Finances & Money Investing

Helping out a friend or relative in need [Investing Knowledge]

By ABCs of Investing

This guest post was written by ABCs of Investing – a brand new site for novice investors which offers two short and quick investing posts per week.  Feel free to subscribe to their feed.

Do you have friends or relatives who don’t know what kind of investments they own?  Couldn’t tell you the difference between a mutual fund and a mutual friend?  If you ask them about stock market indexes, they start trying to remember which of their fingers is the index finger?

If you are a true friend then you will tell them to start learning about investments!  Tell them that investment knowledge, in however small amount, is the most valuable thing they will ever possess.  Some people tend to see investments as something that you are either an expert at or you know nothing and hire an expert to invest for you. Nothing could be further from the truth!

Even “financial experts” at not experts at all things financial – everyone has their areas of expertise and weakness.  The reality is that most people don’t have the time or interest to become a true financial expert, but that doesn’t mean they can’t learn enough to at least know what is going on.  It doesn’t matter if you have a financial adviser or not – financial education should be a priority for you.  Financial advisers are generally paid by commission, so if you don’t know anything about your portfolio or financial goals then you run the risk of being taken advantage of by your adviser. He or she might be tempted to put you into investments that are more suited to their pocketbooks rather than your own.  Nobody cares about your money like you do.

How do I get my friend/relative/neighbor to start learning?

Start with asking questions – what do they invest in?  Are they planning for retirement?  Or if that is too nosy then maybe tell them about your investments and portfolio planning.  If they are receptive to this sort of conversation then maybe suggest a book they can read – find out some good financial books and email them a list.  Suggest some blogs or websites they can learn from.  Bottom line is that the more reading they do – the better.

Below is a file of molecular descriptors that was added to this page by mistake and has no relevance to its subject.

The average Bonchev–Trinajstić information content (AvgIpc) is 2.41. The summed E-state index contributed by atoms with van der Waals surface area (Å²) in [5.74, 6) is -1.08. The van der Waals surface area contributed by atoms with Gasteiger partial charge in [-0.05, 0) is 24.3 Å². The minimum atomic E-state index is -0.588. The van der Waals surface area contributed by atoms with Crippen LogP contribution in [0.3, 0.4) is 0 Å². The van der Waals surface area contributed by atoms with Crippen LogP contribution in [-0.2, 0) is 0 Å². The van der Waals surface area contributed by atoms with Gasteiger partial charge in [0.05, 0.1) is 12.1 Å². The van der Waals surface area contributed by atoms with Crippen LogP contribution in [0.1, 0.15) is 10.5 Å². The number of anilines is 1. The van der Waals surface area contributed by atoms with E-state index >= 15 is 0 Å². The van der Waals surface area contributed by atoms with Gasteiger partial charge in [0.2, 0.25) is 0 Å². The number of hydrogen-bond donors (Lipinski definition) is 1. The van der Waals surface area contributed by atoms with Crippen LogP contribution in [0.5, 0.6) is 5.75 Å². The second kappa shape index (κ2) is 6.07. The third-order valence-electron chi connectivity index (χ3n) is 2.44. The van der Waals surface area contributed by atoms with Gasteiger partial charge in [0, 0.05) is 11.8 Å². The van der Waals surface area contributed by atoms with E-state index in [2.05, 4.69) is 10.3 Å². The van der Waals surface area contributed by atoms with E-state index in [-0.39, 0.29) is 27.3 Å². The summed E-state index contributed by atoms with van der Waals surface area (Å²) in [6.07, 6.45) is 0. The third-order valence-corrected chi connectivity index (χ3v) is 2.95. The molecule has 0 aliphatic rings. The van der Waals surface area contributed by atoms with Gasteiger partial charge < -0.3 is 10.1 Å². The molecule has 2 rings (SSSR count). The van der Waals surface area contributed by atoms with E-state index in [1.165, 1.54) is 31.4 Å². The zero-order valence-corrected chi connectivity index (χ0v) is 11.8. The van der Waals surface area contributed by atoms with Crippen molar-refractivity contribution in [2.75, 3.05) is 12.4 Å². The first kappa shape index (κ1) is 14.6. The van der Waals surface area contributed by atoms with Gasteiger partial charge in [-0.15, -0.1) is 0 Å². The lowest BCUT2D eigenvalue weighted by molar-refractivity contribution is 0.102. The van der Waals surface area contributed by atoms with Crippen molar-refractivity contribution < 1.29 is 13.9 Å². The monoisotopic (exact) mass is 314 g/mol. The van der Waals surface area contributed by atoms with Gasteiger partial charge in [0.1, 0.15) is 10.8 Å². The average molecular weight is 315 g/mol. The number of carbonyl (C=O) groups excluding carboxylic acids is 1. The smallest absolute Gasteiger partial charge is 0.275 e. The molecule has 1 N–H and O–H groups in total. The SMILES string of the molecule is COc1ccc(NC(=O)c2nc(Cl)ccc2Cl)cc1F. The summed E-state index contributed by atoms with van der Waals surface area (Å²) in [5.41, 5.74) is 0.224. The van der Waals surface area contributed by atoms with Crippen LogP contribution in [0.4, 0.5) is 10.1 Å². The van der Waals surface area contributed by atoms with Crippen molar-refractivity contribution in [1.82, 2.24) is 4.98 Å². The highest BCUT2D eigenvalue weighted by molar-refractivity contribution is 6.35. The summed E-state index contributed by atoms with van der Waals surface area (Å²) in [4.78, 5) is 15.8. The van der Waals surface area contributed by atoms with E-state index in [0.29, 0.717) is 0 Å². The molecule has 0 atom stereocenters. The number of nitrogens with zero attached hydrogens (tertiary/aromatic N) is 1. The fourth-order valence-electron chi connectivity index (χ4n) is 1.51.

“There were monsters on that ship and truly we were them” – Lisa Simpson

If you are thinking that maybe you need some financial education as much as, if not more so, than your friends then I can say only one thing – get learning!!

About the author

Clever Dude


  • I agree with not giving specific advice, my advice is always that they should at least invest, and not just place all there money in a high interest savings account. But unless you are a professional adviser, you really shouldn’t give investment advice – as the blog says, encourage them to read and learn!

  • With the markets falling and media covering every angle of this recession, it’s harder for anyone, including myself (who hasnt seen a positive return since I began investing 2 years ago, i’m 24 now), to grasp the concept of why investing in the stock market and any other volatile investment. I rather just not give much advice right now though i do understand the big theory of buying low (now) and selling high.

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